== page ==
I’m 11 days out from my CX season’s A race. Assuming there is a point at which no more fitness can be gained prior to a specific date, is it rational to also assume that doing “productive” workouts(above your current PL) after that point are useless since any increase in fitness won’t be realized until after the race date? I know this is basically describing tapering, but typically the main thought there is to make sure you’re “fresh” for your race. I obviously want to be fresh, but I also want to know at what point am I wasting my time/energy/fatigue by doing challenging workouts meant to increase my fitness.
What you seem to be talking about (specifically leading in to an A event) is essentially a “Taper”. As such, they are usually meant to lean out on volume, keep some intensity, and allow the body to repair and prepare for the big day.
It’s assuming the majority of fitness gains took place in the weeks and months prior. Generally speaking, cramming fitness is not necessarily possible or productive. That said, some types of fitness can be honed and improved in that timeframe, like sprinting.
Some worthwhile reading:
Will depend very much on which part of ‘fitness’ you are describing, as well as your recent training etc.
Areas like endurance will take a long time to show results while anaerobic improvements are likely to come pretty quickly. I’m no coach but with 11 days and the focus being CX then I would do a couple more anaerobic sessions (that didnt totally kill me probably) and then start to taper.
If in doubt though, I’d take ‘better rested and slighty under fit, than too tired…’ as my guiding principle. In the grand scheme of all your training, is an extra 1 or 2 interval sessions liekly to make any real diference? As Frank at Fascat is famous for saying all the time…‘fresh is fast’!
I guess what I’m really asking is what an ideal week prior to your taper week looks like. Lots of discussion about the week before a race(taper) but not much about the week before that(2 weeks out). Seems like it might should still be a hard training week, but structured with more threshold type work earlier in the week and higher intensity type work like aerobic/VO2 later in the week.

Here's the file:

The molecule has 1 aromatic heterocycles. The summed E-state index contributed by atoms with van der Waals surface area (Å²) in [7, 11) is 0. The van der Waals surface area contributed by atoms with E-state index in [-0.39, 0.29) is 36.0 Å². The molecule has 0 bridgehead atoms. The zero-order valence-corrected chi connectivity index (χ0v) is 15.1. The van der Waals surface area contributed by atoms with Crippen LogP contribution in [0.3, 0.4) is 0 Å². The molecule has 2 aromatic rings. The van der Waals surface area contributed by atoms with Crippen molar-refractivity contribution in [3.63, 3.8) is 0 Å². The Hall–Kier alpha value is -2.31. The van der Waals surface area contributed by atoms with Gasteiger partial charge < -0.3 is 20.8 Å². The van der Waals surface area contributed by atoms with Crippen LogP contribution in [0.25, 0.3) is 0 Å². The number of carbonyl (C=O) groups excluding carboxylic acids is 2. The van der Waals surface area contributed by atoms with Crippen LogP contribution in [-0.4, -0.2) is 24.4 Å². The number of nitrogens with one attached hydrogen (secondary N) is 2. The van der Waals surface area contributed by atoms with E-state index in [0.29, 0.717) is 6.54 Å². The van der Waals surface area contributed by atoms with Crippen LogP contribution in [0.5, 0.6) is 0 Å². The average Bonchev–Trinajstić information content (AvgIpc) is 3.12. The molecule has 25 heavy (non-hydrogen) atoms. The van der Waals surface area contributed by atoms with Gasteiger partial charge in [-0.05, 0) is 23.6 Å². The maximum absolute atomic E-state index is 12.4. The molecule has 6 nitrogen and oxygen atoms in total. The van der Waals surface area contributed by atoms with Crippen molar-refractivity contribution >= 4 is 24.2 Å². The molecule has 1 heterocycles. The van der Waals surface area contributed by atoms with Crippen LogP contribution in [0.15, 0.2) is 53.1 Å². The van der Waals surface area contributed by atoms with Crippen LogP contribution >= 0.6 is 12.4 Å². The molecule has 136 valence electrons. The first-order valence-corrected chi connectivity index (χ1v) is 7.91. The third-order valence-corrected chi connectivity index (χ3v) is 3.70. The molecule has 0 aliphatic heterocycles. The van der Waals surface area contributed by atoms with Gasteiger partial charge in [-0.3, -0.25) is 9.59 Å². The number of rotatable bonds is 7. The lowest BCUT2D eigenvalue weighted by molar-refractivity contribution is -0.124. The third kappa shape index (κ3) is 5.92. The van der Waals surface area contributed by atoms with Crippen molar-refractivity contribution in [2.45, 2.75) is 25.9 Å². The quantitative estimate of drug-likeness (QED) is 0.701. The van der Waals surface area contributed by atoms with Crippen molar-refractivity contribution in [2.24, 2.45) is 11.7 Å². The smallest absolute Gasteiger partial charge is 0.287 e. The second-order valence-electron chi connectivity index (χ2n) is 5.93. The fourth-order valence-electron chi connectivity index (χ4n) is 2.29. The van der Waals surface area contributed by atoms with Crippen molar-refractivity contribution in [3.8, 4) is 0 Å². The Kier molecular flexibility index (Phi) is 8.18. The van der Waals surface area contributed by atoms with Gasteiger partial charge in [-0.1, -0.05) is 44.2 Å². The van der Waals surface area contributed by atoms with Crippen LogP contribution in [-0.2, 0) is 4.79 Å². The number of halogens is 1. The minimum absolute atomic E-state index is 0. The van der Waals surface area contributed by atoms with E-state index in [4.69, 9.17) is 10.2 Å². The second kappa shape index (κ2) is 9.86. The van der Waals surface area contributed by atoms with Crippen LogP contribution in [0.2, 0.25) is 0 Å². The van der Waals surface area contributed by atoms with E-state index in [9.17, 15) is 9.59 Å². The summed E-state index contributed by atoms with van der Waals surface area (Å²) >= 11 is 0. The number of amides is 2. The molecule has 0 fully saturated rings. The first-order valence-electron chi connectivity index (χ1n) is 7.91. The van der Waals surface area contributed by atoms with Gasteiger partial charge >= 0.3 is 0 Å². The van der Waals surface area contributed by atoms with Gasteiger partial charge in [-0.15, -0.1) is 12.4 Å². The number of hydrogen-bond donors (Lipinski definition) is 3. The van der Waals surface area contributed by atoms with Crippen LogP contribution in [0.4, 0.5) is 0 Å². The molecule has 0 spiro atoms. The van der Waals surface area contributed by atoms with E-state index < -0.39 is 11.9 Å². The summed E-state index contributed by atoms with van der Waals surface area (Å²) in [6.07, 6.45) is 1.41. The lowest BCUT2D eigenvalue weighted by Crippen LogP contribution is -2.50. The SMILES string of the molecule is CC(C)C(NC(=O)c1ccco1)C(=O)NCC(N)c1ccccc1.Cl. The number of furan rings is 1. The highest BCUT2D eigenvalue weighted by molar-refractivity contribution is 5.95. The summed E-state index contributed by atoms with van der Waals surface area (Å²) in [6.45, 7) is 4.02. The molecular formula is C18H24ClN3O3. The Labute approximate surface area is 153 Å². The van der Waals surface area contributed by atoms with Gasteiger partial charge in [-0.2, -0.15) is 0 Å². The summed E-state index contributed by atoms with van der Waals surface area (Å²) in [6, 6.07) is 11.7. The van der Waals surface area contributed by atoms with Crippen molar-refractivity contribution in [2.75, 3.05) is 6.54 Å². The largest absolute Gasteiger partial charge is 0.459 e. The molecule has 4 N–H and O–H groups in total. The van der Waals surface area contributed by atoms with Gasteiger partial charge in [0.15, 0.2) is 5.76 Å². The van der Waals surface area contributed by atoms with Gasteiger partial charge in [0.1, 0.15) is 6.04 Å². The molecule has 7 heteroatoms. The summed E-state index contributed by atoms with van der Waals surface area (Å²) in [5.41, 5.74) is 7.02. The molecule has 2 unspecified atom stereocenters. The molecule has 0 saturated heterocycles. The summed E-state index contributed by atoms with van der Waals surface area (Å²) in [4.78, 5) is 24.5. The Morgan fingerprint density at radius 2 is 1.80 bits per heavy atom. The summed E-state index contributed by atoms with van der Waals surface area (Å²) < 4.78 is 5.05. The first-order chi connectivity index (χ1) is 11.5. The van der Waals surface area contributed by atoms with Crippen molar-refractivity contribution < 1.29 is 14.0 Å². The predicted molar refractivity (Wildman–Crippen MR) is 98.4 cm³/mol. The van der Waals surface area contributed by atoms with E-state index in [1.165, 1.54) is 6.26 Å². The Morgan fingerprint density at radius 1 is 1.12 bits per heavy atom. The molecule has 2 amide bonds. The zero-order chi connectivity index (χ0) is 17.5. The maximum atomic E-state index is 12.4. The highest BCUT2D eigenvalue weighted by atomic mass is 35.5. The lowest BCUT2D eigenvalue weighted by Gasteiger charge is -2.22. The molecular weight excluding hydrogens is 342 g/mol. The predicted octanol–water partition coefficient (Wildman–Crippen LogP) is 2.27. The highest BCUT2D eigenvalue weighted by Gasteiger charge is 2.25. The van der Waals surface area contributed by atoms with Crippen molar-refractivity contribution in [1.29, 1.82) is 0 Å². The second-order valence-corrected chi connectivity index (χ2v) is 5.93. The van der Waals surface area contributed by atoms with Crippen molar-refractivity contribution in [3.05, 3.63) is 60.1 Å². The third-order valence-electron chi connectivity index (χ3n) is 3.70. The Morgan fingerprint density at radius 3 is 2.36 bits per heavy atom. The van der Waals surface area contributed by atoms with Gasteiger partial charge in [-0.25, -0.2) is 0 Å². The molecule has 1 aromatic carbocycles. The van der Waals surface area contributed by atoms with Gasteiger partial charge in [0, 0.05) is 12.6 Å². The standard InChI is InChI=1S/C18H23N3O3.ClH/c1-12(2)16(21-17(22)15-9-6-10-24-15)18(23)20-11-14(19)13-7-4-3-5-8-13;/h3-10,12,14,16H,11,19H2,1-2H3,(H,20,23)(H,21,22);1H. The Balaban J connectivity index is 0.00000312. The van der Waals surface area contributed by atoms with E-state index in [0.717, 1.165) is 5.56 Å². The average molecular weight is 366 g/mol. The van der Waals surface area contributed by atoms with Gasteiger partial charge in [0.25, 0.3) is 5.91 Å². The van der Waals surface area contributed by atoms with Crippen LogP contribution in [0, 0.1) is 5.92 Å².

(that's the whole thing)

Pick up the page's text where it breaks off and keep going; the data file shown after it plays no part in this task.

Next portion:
- Assuming you are a TR user, simply look at the CX Specialty plan, since that has their answer.
- ETA: make sure to read the weekly tips still present in the main plan page. These give some idea of the “why” behind the plans they offer.
I’ve been kind of doing my own hybrid speciality block build roughly around what AT suggests. What was kind of odd was that it scheduled a recovery last week(prior to a B race) that I followed because I needed it, but seemed poorly placed, considering the timing of my A race.
I honestly don’t love the CX speciality plan, at least not for me. I’ve done it in seasons before and its too much anerobic work and not enough threshold. I have a very strong anerobic engine but struggle with threshold work so following the CX plan I always struggled with sustained work that a lot of the races I do required. This year I’ve basically been doing a modified version of the polarized plan with one threshold workout and one VO2/anerobic workout and its been PERFECT. Actually won my B race this weekend.
Agreed. I really dislike the CX plan. I’ve been doing a similar plan to you. One day threshold and one day VO2 max per week with some endurance thrown in.
From what I understanding of research and coaching, a 3 or 4 week block of training is usually considered the minimum for adaptations. Exceptions of course (longer and shorter), but that is the basic rule of thumb.
Probably not going to get much 11 days out. But a day of 30/30 sprints, rest, day of 30/30, then rest again might gain you a few watts. But I wouldn’t expect much.
Framing this another way - how can you increase form? This is the key. It’s about an effective taper to reduce fatigue. If you keep an eye on fitness/fatigue/form graphs in the lead up to an event, you’ll probably notice fitness decline ever so slightly in an effective taper, but fatigue reduces and form increases leading to a better performance on race day.
Chad’s nailed it - you begin to reduce volume in the couple of weeks in the build up to an important event, but maintain intensity. It takes a while to figure out exactly what works for each person.
This tends to be pretty individual…and unfortunately requires some “trial and error”.
For me, I tend to take an easier week two weeks out (essentially my taper) and then do a moderate week on race week to “wake the legs up”.
if I taper on race week and take it easier, I usually have flat legs on race day.
That is all for pure bike events. I never did figure out how to taper well for an IM race, though…
11 days out, your fitness is done…the question now is how to have your “form” peak on race day.